12 November 2015
The pressure to conform……..
I watched a repeat of 'The Lance Armstrong Story' on BBC4 last evening and I found it probably more depressing this time than I found it the first time around. Armstrong's socio-pathic self-belief was frightening to behold, particularly when he went on Oprah to admit his guilt. He did that with exactly the same determination that he applied to his serial cheating and it left me with the belief that he had no feelings of guilt whatsoever. Admitting guilt, in his eyes, was just one more step down the road to recovering his reputation.
What I also found somewhat frightening was the manner in which he was willing to threaten, damage and destroy people's lives if they presented any sort of threat to him. That in itself made it all the more remarkable that a small number of individuals tried repeatedly to expose his activities at great personal cost. And it made me think about the position of Lord Coe with regard to the 'state sponsored doping programmes' which are now in the news.
In August, just 3 months ago, Lord Coe dismissed the Sunday Times/ARD-WDR article about the IAAF failures regarding drug offences as a 'declaration of war on athletics' and the IAAF sought to dismiss the article and its contents. Today we know that the information was accurate and well researched and has led directly to the exposure of the 'state sponsored doping programme' organised by the Russian Federation and reminiscent of the East German programmes of the 1970s and 1980s.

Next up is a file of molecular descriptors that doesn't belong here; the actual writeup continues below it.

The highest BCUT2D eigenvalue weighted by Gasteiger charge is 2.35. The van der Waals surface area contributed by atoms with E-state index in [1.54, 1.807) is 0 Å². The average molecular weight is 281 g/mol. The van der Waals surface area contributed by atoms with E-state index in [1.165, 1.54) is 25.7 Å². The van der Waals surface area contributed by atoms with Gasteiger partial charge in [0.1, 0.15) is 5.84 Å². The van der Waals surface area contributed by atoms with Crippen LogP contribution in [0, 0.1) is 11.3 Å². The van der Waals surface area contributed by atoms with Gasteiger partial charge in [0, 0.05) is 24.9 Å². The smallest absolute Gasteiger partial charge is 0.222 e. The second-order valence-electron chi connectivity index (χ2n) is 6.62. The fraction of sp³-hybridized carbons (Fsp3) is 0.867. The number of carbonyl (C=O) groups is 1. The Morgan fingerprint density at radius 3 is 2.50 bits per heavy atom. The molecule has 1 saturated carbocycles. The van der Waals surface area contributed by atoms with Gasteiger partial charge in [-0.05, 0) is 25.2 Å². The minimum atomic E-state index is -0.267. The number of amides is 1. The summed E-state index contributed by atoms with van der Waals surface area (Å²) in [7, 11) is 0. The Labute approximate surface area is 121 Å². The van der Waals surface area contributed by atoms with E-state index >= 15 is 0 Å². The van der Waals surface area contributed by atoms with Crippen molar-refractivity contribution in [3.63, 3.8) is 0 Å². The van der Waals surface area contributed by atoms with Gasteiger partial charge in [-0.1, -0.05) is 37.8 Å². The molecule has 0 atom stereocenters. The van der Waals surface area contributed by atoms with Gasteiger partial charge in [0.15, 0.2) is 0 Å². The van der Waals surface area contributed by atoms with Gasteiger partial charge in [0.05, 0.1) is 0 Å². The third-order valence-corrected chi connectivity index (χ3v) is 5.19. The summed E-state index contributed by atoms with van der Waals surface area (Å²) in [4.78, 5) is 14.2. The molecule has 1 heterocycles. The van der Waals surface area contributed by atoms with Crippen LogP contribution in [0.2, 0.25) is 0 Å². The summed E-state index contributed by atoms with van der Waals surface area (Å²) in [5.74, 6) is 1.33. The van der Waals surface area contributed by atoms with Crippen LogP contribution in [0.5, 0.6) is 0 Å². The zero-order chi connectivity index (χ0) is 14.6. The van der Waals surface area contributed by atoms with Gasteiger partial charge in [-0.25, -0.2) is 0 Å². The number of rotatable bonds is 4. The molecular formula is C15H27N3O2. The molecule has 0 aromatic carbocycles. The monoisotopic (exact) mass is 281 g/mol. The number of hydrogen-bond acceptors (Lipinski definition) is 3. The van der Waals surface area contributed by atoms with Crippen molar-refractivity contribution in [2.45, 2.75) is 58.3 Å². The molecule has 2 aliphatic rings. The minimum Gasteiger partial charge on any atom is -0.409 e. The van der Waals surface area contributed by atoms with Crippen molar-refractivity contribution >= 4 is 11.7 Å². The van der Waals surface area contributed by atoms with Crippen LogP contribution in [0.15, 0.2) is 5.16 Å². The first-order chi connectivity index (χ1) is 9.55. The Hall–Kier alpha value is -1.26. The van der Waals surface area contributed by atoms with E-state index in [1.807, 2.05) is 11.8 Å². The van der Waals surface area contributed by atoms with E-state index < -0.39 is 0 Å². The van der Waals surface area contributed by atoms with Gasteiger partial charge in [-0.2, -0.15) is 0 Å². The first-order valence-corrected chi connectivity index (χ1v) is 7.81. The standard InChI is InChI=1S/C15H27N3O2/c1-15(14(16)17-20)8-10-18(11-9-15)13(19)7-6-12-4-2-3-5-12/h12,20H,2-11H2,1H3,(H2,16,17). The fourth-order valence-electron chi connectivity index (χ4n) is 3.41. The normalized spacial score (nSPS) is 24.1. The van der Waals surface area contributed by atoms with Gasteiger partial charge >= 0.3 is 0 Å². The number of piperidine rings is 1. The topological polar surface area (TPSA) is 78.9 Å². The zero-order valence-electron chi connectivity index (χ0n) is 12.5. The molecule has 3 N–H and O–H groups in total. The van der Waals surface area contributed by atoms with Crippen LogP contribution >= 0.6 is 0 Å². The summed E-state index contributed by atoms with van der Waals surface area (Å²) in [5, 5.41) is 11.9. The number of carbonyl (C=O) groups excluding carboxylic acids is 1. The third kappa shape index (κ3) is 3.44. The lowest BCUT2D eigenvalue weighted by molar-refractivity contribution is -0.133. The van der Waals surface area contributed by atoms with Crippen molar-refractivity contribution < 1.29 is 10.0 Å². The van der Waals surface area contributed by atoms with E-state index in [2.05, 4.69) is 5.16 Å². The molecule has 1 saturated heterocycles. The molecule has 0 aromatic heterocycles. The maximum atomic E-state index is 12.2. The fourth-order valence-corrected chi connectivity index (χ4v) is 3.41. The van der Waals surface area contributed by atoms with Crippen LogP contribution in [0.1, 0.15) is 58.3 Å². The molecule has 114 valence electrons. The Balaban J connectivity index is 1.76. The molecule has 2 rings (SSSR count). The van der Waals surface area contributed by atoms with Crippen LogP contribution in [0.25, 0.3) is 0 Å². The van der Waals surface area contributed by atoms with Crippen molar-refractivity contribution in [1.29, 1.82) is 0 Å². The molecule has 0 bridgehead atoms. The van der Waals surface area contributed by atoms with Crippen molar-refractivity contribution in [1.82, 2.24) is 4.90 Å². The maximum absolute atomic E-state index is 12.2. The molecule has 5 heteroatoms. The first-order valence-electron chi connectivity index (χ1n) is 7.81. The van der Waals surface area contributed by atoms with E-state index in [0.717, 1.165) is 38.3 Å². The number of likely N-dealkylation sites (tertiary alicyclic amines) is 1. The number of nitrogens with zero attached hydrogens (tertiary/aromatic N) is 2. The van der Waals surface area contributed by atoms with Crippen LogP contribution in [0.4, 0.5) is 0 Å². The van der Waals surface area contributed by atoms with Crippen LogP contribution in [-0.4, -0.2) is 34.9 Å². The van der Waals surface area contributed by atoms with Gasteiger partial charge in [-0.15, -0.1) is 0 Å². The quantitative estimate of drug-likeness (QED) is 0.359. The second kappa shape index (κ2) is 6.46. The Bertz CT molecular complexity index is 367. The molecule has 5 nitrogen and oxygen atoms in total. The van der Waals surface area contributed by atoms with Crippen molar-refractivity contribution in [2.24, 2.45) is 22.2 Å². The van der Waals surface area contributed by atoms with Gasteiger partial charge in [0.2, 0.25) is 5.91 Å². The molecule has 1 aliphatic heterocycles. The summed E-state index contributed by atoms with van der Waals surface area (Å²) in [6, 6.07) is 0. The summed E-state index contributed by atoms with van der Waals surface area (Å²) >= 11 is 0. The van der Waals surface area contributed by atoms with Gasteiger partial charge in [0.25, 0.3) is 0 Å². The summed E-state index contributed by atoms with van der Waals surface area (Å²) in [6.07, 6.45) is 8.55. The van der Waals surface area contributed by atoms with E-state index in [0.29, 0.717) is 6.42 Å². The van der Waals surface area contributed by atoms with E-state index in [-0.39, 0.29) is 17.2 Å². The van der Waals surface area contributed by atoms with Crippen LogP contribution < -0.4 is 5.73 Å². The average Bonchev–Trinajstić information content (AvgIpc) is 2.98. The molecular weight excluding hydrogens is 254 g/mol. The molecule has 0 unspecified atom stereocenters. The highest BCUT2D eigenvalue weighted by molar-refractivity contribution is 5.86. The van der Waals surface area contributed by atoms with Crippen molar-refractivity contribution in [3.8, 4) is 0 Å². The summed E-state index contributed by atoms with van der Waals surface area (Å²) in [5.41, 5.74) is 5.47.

And my question is, why does Lord Coe attack the whistle-blowers when it is pretty clear that doping programmes are endemic in athletics (and other sports)? I cannot imagine that Lord Coe was unaware of the suspicions and possibly also had better information than the Sunday Times yet he chose to attack those he saw as 'detractors'. Read a pithy commentary on Lord Coe's position here.
But Lord Coe isn't the first 'leader' who seems unwilling to lead as we have seen with regard to Jimmy Savile, delinquent bankers, corrupt politicians (both local, national and international), peadophile priests, the list goes on and on and in every case, those in positions of power choose to protect the edifice of the establishment rather than recognising some common moral compass.
Many years ago, when I was at junior school I watched somewhat helplessly as a friend of mine was beaten up in the school playground. Being something of a weedy child I saw that I would take a beating myself if I tried to intervene so I went to get help from the available 'authority figure', a teacher on playground duty. The teacher in question stepped in and sorted the situation out and then turned on me and told me not to 'tell tales'. To say that this left me hugely confused is an understatement but it seems to sum up the adult world rather neatly. Conform, don't rock the boat and definitely don't expect to be thanked for sticking your head above the parapet. Somerton tried to teach me that and, possibly stupidly, I still reject the lesson.
Posted by niall connolly at 11:55